To find the balance between the depths of sadness while being present during the celebration... is a difficult and daunting task.
(PRWEB) November 21, 2013
For many, it is a time of joy and cheer and family gatherings. There is nothing like the holiday season that acts as an emotional trigger for unresolved issues around a loss. Through her practice, licensed psychotherapist Edy Nathan, MA, LCSW has discovered that anger, anxiety, depression and guilt are some of the emotions that erupt during the holidays when a person is grieving. In one moment there is a sense that the grief is receding and in the next moment there is a trigger that catapults you into the throes of sadness or anxiety or anger. Nathan’s new tips and holiday grief meditation help many people cope without suffering in silence.
When death affects a family, no one reacts in exactly the same way. Grief is an individual experience. This is most apparent during the holidays where the reactions range from the choice to ignore the loss or ignore the holidays. Nathan says that neither of those options is recommended because the former is a denial and the latter is not living. As she explains, “The third choice, yes it is a choice, is to find the balance between the depths of sadness while being present during the celebration. To find that balance is a difficult and daunting task.” She recommends these strategies for coping with loss during the holidays:
1. Getting through the holidays when grieving isn’t about forgetting: it is about remembering in a serene way. Tell a funny story about the family member. Humor is helpful in alleviating the pressure that grief presents.
2. Don’t ignore the emotions: acknowledge them. If they are overwhelming create a symbolic box where the emotions can be stored. When ready, go to the box, and meet them, one by one.
3. React to ambivalence by creating a plan: If not interacting with the family, what is the plan? Balance socialization with solitude.
4. Keep the patterns the way they have been or change them. Plan this with family members.
5. Turn Grief into Grace ™: Be charitable: Give a gift to someone in need or volunteer as a dedication to the person you lost.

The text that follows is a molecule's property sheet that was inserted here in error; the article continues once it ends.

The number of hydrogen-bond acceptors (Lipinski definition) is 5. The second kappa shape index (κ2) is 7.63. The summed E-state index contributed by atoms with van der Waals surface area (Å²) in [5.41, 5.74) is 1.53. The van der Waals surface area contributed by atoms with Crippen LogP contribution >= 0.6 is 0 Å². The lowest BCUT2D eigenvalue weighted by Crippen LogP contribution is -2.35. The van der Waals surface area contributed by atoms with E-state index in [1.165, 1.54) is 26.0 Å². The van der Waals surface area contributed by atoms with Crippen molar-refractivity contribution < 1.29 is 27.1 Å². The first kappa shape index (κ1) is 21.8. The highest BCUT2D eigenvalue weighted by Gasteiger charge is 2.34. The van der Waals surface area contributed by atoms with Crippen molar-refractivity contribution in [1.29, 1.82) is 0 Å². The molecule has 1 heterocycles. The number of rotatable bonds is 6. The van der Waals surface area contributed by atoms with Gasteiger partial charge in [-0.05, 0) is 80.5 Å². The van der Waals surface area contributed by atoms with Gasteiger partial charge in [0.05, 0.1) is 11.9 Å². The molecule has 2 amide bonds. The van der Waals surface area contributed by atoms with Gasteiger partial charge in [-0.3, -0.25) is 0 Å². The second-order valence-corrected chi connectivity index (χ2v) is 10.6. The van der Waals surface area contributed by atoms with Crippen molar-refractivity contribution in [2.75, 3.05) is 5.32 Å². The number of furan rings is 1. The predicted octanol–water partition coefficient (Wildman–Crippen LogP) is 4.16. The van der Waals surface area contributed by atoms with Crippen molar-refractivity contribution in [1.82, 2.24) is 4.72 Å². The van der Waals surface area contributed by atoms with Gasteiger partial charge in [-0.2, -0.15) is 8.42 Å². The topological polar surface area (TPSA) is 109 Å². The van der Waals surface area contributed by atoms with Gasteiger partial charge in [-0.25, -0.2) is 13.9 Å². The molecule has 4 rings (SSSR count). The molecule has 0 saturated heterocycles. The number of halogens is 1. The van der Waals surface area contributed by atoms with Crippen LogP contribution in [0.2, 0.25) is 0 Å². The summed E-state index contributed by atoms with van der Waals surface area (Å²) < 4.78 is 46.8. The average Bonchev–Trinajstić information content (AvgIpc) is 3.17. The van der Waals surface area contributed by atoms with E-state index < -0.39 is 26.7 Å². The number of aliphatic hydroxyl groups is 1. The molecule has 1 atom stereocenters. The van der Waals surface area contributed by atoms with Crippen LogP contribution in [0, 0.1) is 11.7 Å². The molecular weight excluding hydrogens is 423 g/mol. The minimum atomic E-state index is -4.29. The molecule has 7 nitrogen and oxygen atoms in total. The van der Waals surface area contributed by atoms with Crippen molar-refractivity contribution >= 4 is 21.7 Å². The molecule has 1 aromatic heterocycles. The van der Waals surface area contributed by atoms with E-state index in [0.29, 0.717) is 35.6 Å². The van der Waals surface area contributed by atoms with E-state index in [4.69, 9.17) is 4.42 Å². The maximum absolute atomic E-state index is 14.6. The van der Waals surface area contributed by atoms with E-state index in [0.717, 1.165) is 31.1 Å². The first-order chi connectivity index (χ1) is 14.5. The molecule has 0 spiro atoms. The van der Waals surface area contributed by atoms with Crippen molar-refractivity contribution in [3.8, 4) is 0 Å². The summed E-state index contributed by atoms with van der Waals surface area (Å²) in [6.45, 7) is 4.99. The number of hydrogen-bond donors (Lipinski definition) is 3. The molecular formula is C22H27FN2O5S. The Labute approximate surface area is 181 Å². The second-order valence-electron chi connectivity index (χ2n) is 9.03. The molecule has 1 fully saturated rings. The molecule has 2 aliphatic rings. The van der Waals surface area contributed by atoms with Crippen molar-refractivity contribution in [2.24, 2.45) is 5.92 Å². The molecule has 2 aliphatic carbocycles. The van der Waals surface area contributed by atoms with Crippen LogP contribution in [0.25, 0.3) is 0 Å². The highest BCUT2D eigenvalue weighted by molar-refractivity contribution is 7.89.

6. Create a special tribute for the day: Light a candle, make a special dish that they liked,
7. Don’t ignore the holiday. It does not make it go away: create a new ritual- this is called “My New Beginnings”
8. Give permission to heal: Be true to the self
9. Ask for help: Don’t go it alone.
10.Plan Ahead: This will be a life saver!
When a parent is grieving the recent loss of a parent or close friend, the children may not understand what their parent is experiencing. Depending on the age of the children, it is important to assure them that the sadness is not about them. Explain to them that the sadness stems from thoughts about Grandma or Aunt Anna or Cousin John.
1. Engage them as much as they are interested.
2. Don’t push your grief onto your children.
3. They will cope with the loss in their way, not in yours.
4. Remember that children often feel helpless and want to make it better when they see that you are sad. Verbally communicate that you appreciate their concern.
5. Children may work out their mourning through games, drawings or the movies they want to watch.
6. Watch for signs of age regression while the family is mourning. If your child had not wet their beds in a while and began to do so after the loss, this may be a sign of their grief.
Nathan offers a complimentary holiday grief meditation on her website for anyone suffering through depression, loss, anxiety or guilt this time of year. Her other audio CDs and meditations – dealing with relaxation, regression, sleep and more - are also available.
About Edy Nathan:
Edy Nathan is a licensed psychotherapist with over 20 years of experience specializing in the integration of psychotherapy and the world of spirituality. For two seasons she was the therapist on the A&E TV Show, “Psychic Kids”. She holds Masters from both New York University and Fordham University. She has post-graduate training from the Ackerman Institute for Family Therapy, The Gestalt Center and the Jungian Institute. She is a certified EMDR practitioner, regression therapist, certified hypnotherapist and grief expert. To find out more, visit EdyNathan.com.